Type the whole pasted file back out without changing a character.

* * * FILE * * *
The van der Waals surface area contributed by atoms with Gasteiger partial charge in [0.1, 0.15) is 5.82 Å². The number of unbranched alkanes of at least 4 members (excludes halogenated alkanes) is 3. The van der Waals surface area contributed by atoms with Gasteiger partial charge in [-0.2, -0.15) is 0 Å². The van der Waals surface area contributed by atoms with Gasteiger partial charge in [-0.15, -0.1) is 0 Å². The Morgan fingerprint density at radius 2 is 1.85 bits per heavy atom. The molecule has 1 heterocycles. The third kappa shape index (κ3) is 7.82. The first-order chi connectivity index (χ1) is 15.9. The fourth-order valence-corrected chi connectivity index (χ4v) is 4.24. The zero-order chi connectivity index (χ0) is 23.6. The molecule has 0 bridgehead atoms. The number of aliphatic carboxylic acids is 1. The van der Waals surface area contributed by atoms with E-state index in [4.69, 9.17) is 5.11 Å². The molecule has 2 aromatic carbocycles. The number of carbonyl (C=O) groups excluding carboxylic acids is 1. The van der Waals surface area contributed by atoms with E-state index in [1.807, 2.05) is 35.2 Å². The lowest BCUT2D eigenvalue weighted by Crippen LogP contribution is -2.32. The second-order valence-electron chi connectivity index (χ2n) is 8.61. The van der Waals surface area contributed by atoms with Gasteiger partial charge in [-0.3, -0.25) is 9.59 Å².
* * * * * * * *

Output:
The van der Waals surface area contributed by atoms with Gasteiger partial charge in [0.1, 0.15) is 5.82 Å². The number of unbranched alkanes of at least 4 members (excludes halogenated alkanes) is 3. The van der Waals surface area contributed by atoms with Gasteiger partial charge in [-0.2, -0.15) is 0 Å². The van der Waals surface area contributed by atoms with Gasteiger partial charge in [-0.15, -0.1) is 0 Å². The Morgan fingerprint density at radius 2 is 1.85 bits per heavy atom. The molecule has 1 heterocycles. The third kappa shape index (κ3) is 7.82. The first-order chi connectivity index (χ1) is 15.9. The fourth-order valence-corrected chi connectivity index (χ4v) is 4.24. The zero-order chi connectivity index (χ0) is 23.6. The molecule has 0 bridgehead atoms. The number of aliphatic carboxylic acids is 1. The van der Waals surface area contributed by atoms with E-state index in [4.69, 9.17) is 5.11 Å². The molecule has 2 aromatic carbocycles. The number of carbonyl (C=O) groups excluding carboxylic acids is 1. The van der Waals surface area contributed by atoms with E-state index in [1.807, 2.05) is 35.2 Å². The lowest BCUT2D eigenvalue weighted by Crippen LogP contribution is -2.32. The second-order valence-electron chi connectivity index (χ2n) is 8.61. The van der Waals surface area contributed by atoms with Gasteiger partial charge in [-0.3, -0.25) is 9.59 Å².